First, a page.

Host: Joseph Pace
Producer: Judith Sansone
At some point in our day, most of us are pedestrians walking the 7x7 swatch of land we know as San Francisco. The city’s relatively small size, temperate weather, and inviting neighborhoods make San Francisco inherently walkable.
Yet statistics tell a very different story. San Francisco is one of the most dangerous cities for pedestrians nationwide with over 800 people hit by cars here each year--that’s between 2 and 3 pedestrians a day.
In one of his last acts as Mayor, Gavin Newsom signed an executive directive setting ambitious goals for reductions in pedestrian injuries and fatalities over the next decade. As a result multiple city agencies have been tasked with coming up with a unified and coordinated approach to improving pedestrian safety that looks at re-engineering our streets, enforcing traffic laws for motorists and pedestrians alike to gathering data and raising public awareness.
We’ve gathered several of those individuals whose jobs it is to make San Francisco safer for pedestrians as we ask:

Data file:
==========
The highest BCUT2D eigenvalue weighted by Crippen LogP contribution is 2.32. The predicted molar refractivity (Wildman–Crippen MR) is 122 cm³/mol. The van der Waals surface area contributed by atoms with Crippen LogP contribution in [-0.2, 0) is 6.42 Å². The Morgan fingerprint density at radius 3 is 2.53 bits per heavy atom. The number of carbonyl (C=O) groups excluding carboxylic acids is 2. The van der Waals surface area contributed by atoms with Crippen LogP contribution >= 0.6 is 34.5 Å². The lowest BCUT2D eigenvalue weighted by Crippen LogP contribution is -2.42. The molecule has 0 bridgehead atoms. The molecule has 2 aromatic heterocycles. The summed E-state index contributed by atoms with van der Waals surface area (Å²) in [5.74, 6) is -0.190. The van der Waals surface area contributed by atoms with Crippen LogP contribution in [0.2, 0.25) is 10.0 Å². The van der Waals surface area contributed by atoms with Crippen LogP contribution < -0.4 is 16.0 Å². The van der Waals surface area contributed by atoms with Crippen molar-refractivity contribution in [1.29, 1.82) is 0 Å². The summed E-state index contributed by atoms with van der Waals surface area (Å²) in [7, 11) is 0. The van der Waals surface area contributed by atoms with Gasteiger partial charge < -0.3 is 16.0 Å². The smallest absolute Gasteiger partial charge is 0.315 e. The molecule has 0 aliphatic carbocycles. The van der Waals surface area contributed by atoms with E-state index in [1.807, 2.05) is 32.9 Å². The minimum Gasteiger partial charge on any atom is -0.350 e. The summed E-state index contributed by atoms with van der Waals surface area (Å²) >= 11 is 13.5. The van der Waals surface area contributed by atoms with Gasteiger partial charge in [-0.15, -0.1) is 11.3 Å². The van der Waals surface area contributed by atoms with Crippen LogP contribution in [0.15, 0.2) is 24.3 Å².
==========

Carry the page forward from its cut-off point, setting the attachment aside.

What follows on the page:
What makes a city that appears so walkable so unsafe?
Are some neighborhoods more dangerous for pedestrians than others?
What measures can be put into place to improve safety and encourage walking?
How are local agencies responding to this issue?
- Dr. Rajiv Bhatia, Director of Environmental Health with the San Francisco Department of Public Health.
- Dahianna Lopez, Prevention Director with the San Francisco Injury Center at UCSF.
- Timothy N. Papandreou, Deputy Director of The SFMTA Sustainable Streets-Long Range planning and Policy.
- Elizabeth Stampe, Executive Director of WalkSF, a member-based pedestrian advocacy organization.City Vi